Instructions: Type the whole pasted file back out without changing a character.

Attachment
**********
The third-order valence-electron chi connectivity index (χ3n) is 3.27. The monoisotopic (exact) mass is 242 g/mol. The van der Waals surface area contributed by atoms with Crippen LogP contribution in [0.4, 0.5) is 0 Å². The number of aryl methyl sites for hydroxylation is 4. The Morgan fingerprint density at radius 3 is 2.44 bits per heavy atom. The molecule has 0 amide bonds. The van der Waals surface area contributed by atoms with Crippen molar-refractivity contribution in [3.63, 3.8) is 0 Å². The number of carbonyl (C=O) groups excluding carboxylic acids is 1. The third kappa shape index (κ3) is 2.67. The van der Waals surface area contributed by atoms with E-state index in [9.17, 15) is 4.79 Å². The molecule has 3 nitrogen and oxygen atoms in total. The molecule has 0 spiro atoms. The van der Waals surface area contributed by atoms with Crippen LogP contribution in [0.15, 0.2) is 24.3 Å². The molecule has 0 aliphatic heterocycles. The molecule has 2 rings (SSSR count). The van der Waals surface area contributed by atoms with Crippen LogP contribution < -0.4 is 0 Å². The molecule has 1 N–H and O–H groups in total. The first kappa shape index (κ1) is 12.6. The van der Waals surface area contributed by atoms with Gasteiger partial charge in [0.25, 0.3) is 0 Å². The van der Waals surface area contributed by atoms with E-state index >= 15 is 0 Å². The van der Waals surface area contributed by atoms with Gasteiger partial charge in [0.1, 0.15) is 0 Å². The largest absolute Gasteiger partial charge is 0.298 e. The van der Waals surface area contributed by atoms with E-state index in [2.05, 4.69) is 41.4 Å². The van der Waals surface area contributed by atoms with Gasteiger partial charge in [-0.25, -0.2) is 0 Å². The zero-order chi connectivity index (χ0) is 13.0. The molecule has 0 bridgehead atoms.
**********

The third-order valence-electron chi connectivity index (χ3n) is 3.27. The monoisotopic (exact) mass is 242 g/mol. The van der Waals surface area contributed by atoms with Crippen LogP contribution in [0.4, 0.5) is 0 Å². The number of aryl methyl sites for hydroxylation is 4. The Morgan fingerprint density at radius 3 is 2.44 bits per heavy atom. The molecule has 0 amide bonds. The van der Waals surface area contributed by atoms with Crippen molar-refractivity contribution in [3.63, 3.8) is 0 Å². The number of carbonyl (C=O) groups excluding carboxylic acids is 1. The third kappa shape index (κ3) is 2.67. The van der Waals surface area contributed by atoms with E-state index in [9.17, 15) is 4.79 Å². The molecule has 3 nitrogen and oxygen atoms in total. The molecule has 0 spiro atoms. The van der Waals surface area contributed by atoms with Crippen LogP contribution in [0.15, 0.2) is 24.3 Å². The molecule has 0 aliphatic heterocycles. The molecule has 2 rings (SSSR count). The van der Waals surface area contributed by atoms with Crippen LogP contribution < -0.4 is 0 Å². The molecule has 1 N–H and O–H groups in total. The first kappa shape index (κ1) is 12.6. The van der Waals surface area contributed by atoms with Gasteiger partial charge in [0.25, 0.3) is 0 Å². The van der Waals surface area contributed by atoms with E-state index >= 15 is 0 Å². The van der Waals surface area contributed by atoms with Gasteiger partial charge in [0.1, 0.15) is 0 Å². The largest absolute Gasteiger partial charge is 0.298 e. The van der Waals surface area contributed by atoms with E-state index in [2.05, 4.69) is 41.4 Å². The van der Waals surface area contributed by atoms with Gasteiger partial charge in [-0.25, -0.2) is 0 Å². The zero-order chi connectivity index (χ0) is 13.0. The molecule has 0 bridgehead atoms.